KEVIN WULFF: Yeah, I think we're concerned about it. I think also some of the mis-statements that have been reported are even more damaging to the tour. I think it's safe to say that we built a really strong bench, you know, we brought in some new people with skill sets. Whatever I do will be -- if I should make a decision, and I think there will be extensive transition time to make sure, like in any business, you are going to make sure your I's are dotted, T's are crossed and things are running smoothly. I think we all felt that it was just taking a life of its own. The time that was being devoted to it with our staff and the inquiries and all that kind of thing, let's just nip in the bud and get the true facts out and tell it like it is. This is exactly, you know, kind of what's occurred and what is occurring.

Q. You might be being forced out in any way, that idea, there's no truth to it?

KEVIN WULFF: To my knowledge and our board member's knowledge, there's no truth to that. I think the support from the board's been good. I think one of the things I have brought, I think it's been exhibited in a lot of our decisions and votes is I bring a very neutral point of view. As in any vote, there's winners and losers, but I think overall, I think everybody's been pleased. I think in Los Angeles, kind of our year-end review, we received a strong show of support. There has been no board meeting, discussion, or anything to my knowledge with regards to either Josh and I, and there's definitely been no board mandate to push either one of us out, and I think a lot of the board is just being apprised of some of the discussions that are actually factual in terms of kind of the discussion I've had with the finance committee.

Q. Is one of the difficulties the fact that you are headquartered in Florida?

KEVIN WULFF: I moved my family down in a rental home, and over Thanksgiving. I mean, Florida is great. Our goal, obviously, is and for the family, you know, we would like to get back to the Northwest. I'm not going to say that's not the case. But I think overall, it's a lot of things that everybody considers, you know, the right opportunity, is this the best opportunity for me, is this the best opportunity for my family and myself? You know, where we're located is a part of that equation, but it's definitely not the overriding part of that. We've enjoyed Florida so far, and our kids are in school. They go to the beach every day and can't determine if they're on holiday or if they're living here yet. So far, it's been fun. So no major issues with Florida at all.

Q. Does the WTA have any new plans to develop the tournament in Asia, especially in China?

KEVIN WULFF: Yeah, we're very proud to announce that we're moving a tournament to Shanghai in 2003. It's one of the things we voted on at our board meeting. So the Tokyo tournament in the fall is moving to Shanghai, and we think China is one of the great opportunities. I think the men's championship is indicative of the support of tennis. We're really excited to be bringing our Tier II A-level tournament to Shanghai in 2003. It will be in the same week as the previous Tokyo event.

Q. What's the WTA's standpoint or view on the proposed shift of scheduling dates for the tour, moving this tournament to February or March and changing things around?

KEVIN WULFF: Yeah, those conversations are still so out there, even talking to Geoff Pollard last night. I mean, there's numerous commitments. We'll meet again on the second week, Thursday, as we normally do, and provide the Grand Slam committee with an update on ourselves and them an update with us. We'll have a brief discussion. But I don't think anybody feels it's imminent. I think some of the comments were a bit premature and I don't think anything has been formally decided, discussed. Again, I think it would be a more of a long-term view, and is something we'll definitely get updated on and have a point of view at the appropriate time.

Q. You personally have no viewpoint on that?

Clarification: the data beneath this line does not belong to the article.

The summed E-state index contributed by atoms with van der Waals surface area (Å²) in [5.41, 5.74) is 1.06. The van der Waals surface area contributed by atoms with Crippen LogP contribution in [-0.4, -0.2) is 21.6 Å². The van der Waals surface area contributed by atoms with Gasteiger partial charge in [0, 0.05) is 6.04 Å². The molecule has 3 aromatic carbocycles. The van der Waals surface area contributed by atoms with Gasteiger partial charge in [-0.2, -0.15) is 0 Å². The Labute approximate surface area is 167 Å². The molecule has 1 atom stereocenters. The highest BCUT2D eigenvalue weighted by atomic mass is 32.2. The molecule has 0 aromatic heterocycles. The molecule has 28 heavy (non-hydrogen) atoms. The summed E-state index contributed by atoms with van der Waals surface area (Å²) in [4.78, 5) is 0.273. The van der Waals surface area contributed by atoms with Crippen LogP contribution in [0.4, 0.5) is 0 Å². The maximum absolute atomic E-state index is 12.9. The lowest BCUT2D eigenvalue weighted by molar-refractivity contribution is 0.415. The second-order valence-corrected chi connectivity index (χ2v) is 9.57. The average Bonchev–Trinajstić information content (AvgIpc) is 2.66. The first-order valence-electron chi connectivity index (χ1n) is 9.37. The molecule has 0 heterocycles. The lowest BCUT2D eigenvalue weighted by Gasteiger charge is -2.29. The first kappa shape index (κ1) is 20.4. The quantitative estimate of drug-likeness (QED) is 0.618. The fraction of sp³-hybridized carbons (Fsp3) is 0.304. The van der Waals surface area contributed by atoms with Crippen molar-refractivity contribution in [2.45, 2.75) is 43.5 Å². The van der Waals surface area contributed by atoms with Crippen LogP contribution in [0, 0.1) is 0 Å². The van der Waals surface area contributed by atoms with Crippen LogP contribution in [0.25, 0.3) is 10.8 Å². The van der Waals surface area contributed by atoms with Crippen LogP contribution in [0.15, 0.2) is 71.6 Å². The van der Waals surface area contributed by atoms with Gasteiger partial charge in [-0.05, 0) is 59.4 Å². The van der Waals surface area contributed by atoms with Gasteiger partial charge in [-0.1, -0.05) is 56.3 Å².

KEVIN WULFF: I think it would take some work to obviously change. We'd have to work with our tournaments and make sure that if it is a consideration, and something they want to talk to us about, that we can make the changes and move some of our tournaments. Obviously, some of our strongest tournaments are in that time frame, whether it will be a benefit. There's a lot of reasons why it would be, to moving them a little bit earlier, and there's some negatives. Once we get a few more details, again, I think it's more of a longer term strategy and discussion, we can respond to that.

Q. Is it a priority to combine the championships with the WTA championships?

KEVIN WULFF: Yeah. We, as I mentioned before, for the first time are having great synergy conversations with the ATP. While a lot of the topics aren't as sexy as combining our championships, we have talked about it. Obviously their obligations, our obligations would mean we really wouldn't be able to do it until at least 2005. It's not on the front burner but it is conversations. We've been spending more time with how we make our IT resources more effective and can save money to all those unsexy type topics. But we have a wide range of things just from a day-to-day and little longer-term things and we're having some great meetings. We do talk about it, but obviously with each of our obligations, it's a little further away.

Q. Where are you in discussions about changing the format of the year-end championships?

KEVIN WULFF: Yeah, we have had, immediately following -- I think it's safe to say our format has been a challenge since the last three years in New York as we went to Munich, then Los Angeles, that we're never going to get a lot of fans with the number of sessions on the Wednesday, Thursday start like we had here during the day and so on and so forth. It hasn't worked for a long time. It's not going to work. We made a very comprehensive recommendation that Lisa and tournaments have been a part of the process. We're sharing that with the players, getting their input and some of their thoughts and we're going to make a decision on that by the end of the Australian Open. But we are seriously considering a format change, and we'll wrap that up in the near future. We think it's just one of the components that will continue to build our championship.

Q. Similar, perhaps, to the ATP's format?

KEVIN WULFF: There's some great things from their format and some great advantages. We're looking to some others; we're weighing those. As part of our process, working through Lisa and the players, once we get a greater consensus on that, we'll announce that. But it is one of the things we're strongly looking at, something similar to the eight-player, round-robin concept.

End of FastScripts….